Why is Sacagawea famous
Sacagawea, a Lemhi Shoshone woman, was famous for her role in accompanying Meriwether Lewis and William Clark in an expedition to explore the Western region of the United States. She served as an interpreter, navigator, and was proven to be helpful all throughout the famed Lewis and Clark Expedition.
History has it, or some say a mythology since the only written facts about Sacagawea’s existence was based on a travel journal written by Lewis and Clark, that Sacagawea was only 17 years old when she joined the expedition in 1804. The group was composed of 33 people wherein she was the only woman and expecting a baby.
In actuality it was her husband Toussaint Charbonneau, a fur trader with French-Canadian descent, that was first hired by the group of explorers (known as Corps of Discovery) to act as an interpreter. Besides, Charbonneau was also instructed to bring along his wife and baby boy Jean Baptiste (nicknamed Pomp) when the expedition started in 1805.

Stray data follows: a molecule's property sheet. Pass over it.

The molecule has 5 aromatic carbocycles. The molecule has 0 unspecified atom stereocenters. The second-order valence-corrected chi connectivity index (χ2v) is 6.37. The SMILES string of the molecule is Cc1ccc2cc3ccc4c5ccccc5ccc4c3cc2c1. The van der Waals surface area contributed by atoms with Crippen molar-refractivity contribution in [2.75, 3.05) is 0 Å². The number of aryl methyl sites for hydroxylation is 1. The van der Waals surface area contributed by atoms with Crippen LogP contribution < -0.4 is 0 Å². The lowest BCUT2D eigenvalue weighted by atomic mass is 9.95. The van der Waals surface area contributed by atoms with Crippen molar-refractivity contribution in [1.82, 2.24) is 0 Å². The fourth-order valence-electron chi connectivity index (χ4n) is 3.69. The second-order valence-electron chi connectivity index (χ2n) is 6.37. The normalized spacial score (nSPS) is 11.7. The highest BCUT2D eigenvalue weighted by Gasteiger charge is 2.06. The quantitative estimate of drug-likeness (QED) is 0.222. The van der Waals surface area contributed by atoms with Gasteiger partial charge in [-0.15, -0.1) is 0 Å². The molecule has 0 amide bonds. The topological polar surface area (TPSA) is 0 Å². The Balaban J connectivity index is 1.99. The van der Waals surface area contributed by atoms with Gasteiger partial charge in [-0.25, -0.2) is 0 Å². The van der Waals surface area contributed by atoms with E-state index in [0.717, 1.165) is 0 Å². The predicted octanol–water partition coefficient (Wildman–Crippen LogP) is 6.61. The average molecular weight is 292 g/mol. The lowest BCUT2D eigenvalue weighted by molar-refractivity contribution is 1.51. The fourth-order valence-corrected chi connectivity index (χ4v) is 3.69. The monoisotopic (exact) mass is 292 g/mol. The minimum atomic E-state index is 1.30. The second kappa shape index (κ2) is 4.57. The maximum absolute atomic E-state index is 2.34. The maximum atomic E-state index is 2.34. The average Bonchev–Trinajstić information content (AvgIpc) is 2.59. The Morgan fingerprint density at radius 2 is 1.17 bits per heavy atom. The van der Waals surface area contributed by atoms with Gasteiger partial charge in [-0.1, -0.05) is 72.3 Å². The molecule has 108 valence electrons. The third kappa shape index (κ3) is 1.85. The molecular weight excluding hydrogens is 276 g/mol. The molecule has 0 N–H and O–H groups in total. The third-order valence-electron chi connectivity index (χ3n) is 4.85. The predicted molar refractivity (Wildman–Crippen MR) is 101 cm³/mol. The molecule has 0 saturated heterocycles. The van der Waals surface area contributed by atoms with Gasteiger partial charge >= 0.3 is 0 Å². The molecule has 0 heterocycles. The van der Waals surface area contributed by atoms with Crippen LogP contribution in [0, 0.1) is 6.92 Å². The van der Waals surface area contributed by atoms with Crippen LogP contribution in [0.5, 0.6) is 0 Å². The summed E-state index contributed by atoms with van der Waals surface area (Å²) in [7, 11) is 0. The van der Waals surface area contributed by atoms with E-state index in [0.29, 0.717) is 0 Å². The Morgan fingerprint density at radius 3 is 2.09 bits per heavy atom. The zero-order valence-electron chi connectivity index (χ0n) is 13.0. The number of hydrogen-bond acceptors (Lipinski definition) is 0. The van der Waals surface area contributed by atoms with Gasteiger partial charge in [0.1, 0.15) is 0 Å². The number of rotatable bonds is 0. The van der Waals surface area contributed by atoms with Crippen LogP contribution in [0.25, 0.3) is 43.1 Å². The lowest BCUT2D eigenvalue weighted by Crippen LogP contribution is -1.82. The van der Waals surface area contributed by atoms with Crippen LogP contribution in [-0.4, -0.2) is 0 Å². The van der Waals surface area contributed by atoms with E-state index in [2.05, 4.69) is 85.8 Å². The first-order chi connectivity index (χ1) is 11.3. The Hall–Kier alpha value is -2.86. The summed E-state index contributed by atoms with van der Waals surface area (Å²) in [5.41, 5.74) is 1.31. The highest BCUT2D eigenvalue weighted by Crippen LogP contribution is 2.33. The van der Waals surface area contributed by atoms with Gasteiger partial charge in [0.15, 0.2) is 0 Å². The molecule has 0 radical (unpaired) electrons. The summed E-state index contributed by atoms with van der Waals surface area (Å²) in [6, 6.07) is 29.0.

Sacagawea was more than useful to the expedition. She knew two types of Native American dialects, the Shoshone and Hidatsa, in addition to the French language that she used to communicate with her husband. Also it was her expertise with the terrain and mountains, familiarity with local customs and traditions, and being a native herself that helped the group in dealing with the indigenous people.
At one instance, Sacagawea (acting calm and resourceful) was responsible in saving a lot of important paperwork and items collected by the group when the boat that she was in almost flipped over. What’s more, when the group arrived at the Shoshone tribe, it turned out that the chief of the tribe was Sacagawea’s brother. The group was provided with all the necessary horses, food stuff and shelter that they needed in the journey, all thanks to Sacagawea’s brother.
There are other interesting stories about Sacagawea regardless of the fact that few information was written about her, even her photo is unknown. However, her personality and the things that she did gained her much respect and appreciation in the society today. To the National Woman Suffrage Association, Sacagawea symbolizes freedom and a woman’s worth.
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